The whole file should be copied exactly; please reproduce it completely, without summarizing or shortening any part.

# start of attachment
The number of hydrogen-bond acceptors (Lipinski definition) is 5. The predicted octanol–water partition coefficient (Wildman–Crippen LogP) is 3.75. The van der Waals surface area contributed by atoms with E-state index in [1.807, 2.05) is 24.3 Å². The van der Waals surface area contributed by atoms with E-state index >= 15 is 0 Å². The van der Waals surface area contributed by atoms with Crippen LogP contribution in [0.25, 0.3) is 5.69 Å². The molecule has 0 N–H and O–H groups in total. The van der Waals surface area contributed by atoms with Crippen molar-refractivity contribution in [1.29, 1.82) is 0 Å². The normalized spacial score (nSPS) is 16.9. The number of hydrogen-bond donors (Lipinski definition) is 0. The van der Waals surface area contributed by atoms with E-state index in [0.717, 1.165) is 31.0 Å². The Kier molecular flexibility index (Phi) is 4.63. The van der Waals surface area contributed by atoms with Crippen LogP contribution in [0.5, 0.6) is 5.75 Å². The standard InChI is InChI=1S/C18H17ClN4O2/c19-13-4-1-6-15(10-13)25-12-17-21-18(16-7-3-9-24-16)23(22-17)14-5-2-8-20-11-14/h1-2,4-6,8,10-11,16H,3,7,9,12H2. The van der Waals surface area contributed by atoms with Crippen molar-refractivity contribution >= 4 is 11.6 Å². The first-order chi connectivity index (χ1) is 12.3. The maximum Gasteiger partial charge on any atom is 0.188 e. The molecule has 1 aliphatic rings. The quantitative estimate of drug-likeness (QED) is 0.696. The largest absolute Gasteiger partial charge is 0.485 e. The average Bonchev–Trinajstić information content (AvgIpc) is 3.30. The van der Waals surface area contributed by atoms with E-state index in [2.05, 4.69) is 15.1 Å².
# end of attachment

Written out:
The number of hydrogen-bond acceptors (Lipinski definition) is 5. The predicted octanol–water partition coefficient (Wildman–Crippen LogP) is 3.75. The van der Waals surface area contributed by atoms with E-state index in [1.807, 2.05) is 24.3 Å². The van der Waals surface area contributed by atoms with E-state index >= 15 is 0 Å². The van der Waals surface area contributed by atoms with Crippen LogP contribution in [0.25, 0.3) is 5.69 Å². The molecule has 0 N–H and O–H groups in total. The van der Waals surface area contributed by atoms with Crippen molar-refractivity contribution in [1.29, 1.82) is 0 Å². The normalized spacial score (nSPS) is 16.9. The number of hydrogen-bond donors (Lipinski definition) is 0. The van der Waals surface area contributed by atoms with E-state index in [0.717, 1.165) is 31.0 Å². The Kier molecular flexibility index (Phi) is 4.63. The van der Waals surface area contributed by atoms with Crippen LogP contribution in [0.5, 0.6) is 5.75 Å². The standard InChI is InChI=1S/C18H17ClN4O2/c19-13-4-1-6-15(10-13)25-12-17-21-18(16-7-3-9-24-16)23(22-17)14-5-2-8-20-11-14/h1-2,4-6,8,10-11,16H,3,7,9,12H2. The van der Waals surface area contributed by atoms with Crippen molar-refractivity contribution >= 4 is 11.6 Å². The first-order chi connectivity index (χ1) is 12.3. The maximum Gasteiger partial charge on any atom is 0.188 e. The molecule has 1 aliphatic rings. The quantitative estimate of drug-likeness (QED) is 0.696. The largest absolute Gasteiger partial charge is 0.485 e. The average Bonchev–Trinajstić information content (AvgIpc) is 3.30. The van der Waals surface area contributed by atoms with E-state index in [2.05, 4.69) is 15.1 Å².